Disgrace is the kind of novel that can make you want to stop everything, find a quiet spot somewhere, and do nothing else till you’ve finished it. It can restore your lost love of reading. It can sustain you through other books that are not quite so good because you know books have the potential to be this good and so they’re worth persisting with.
I’m not sure why I liked Disgrace so much. I could no doubt analyse the experience and come up with some plausible literary explanation but I’d rather not. I’d rather just enjoy the aftermath and read another book while I still have the enthusiasm.
The book I’ve chosen was a present. It’s called The House in Paris by Elizabeth Bowen. I wasn’t sure I was going to like it but then I wasn’t sure I’d like Disgrace either. You’ve just got to make a start, haven’t you?
I made a start and fell asleep. Well, look, it has sentences like this:
“That image of streets in furtive chaotic flight, and of the Seine panorama being rolled up, was frightening for the first minute; then a lassitude in which reedy fantasies wavered began like smoke to fill Henrietta’s brain. She relaxed more on the sofa, shutting her eyes. But she could not hear the clock without seeing the pendulum, with that bright hypnotic disc at its tip, which set the beat of her thoughts till they were not thoughts. Steps crossed the ceiling and stopped somewhere: was Miss Fisher standing by her sick mother’s bed? She can’t be dying, she wants to know about me. The stern dying go on out without looking back; sleepers go out a short way, never not hearing the vibrations of Paris, a sea-like stirring, horns, echoes indoors, electric bells making stars in the grey swinging silence that never perfectly settles in volutions of streets and empty courts of stone.”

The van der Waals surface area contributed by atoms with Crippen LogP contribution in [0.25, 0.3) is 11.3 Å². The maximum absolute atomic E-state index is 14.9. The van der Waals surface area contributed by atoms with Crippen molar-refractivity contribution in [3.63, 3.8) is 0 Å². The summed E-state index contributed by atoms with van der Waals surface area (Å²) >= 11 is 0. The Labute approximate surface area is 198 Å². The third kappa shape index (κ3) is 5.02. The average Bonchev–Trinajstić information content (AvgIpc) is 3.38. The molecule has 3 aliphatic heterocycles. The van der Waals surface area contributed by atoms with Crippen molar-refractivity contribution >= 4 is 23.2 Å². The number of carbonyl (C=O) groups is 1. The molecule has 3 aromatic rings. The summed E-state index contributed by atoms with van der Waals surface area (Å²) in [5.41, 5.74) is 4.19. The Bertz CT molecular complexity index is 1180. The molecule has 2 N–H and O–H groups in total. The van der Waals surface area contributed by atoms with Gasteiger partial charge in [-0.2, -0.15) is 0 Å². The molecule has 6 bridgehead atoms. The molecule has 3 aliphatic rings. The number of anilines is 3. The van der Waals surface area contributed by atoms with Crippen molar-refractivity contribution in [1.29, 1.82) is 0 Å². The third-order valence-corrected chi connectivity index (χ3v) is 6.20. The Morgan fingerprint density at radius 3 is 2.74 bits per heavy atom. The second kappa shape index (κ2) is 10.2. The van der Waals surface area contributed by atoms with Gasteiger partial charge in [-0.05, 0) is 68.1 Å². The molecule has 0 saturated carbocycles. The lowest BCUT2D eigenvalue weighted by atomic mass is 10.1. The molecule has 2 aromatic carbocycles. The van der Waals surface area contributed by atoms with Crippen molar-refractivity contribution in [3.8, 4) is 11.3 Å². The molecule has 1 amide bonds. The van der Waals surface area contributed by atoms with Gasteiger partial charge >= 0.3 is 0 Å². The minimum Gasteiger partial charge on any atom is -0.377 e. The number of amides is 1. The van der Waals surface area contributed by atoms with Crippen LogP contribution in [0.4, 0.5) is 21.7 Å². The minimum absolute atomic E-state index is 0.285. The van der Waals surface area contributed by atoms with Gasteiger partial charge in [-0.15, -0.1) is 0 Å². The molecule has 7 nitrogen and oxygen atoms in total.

I was so bemused by this paragraph that this morning, upon waking, I decided to do at once something I’d promised myself I would leave till the end, which was to read the introduction by A.S Byatt. What did Dame Antonia make of this strange, old-fashioned book? I was desperate to know.
“I began the book, a compulsive reader, having already worked my way through most of Scott and much of Dickens, expecting to find a powerful plot, another world to inhabit, love, danger. I found instead my first experience of a wrought, formalized ‘modern’ novel…”
Hang on a minute, Dame Antonia. Modern? Modern, did you say?
” a ‘modern novel’, a novel, also (and this I remember clearly as being supremely important), which clarified…”
Clarified? Clarified, are you sure?
“… or would have clarified if I had been clever enough to focus it, the obscure, complex and alarming relationships between children, sex and love.”
Ah, well I know I’m not as clever as you, Dame Antonia, so if you couldn’t focus it, what chance have I? But I can see how reading this sort of novel might be good for me.
Dame Antonia’s introduction is quite gripping actually and it braced me sufficiently to make me go back to the novel with a renewed sense of purpose. I recommend it to anyone who is interested in the evolution of literary intelligence and the subject of reading generally.
Among the interesting things she says of her first reading of the book, when she was a child of ten or eleven, is this:
“I learned, from that reading, two things. First that ‘the modern novel’ was difficult: it stopped and analysed little things, when you wanted to get on with big things — it made it clear to you that you did not understand events, or other people. And, more important, more durable, I learned that Elizabeth Bowen had got Henrietta right. Adult readers are given to saying, of children like Henrietta, that ‘real’ children are not so sophisticated, so articulate, so thoughtful. What I remember with absolute clarity from this reading was a feeling that the private analyses I made to myself of things were vindicated, the confusions I was aware of were real, and presumably important and interesting, since here they were described.”
Yes, thank you, Dame Antonia, for reminding me why I like to read. I am not alone in my confusion, that much is clear. I am having to read this book very carefully, but I am finding my childlike analyses of certain things vindicated, just as you say. I only wish I could have read it at the age of eleven, like you, when it might have accelerated the learning process and obviated some of my more embarrassing sexual catastrophes, not to mention my many literary faux pas.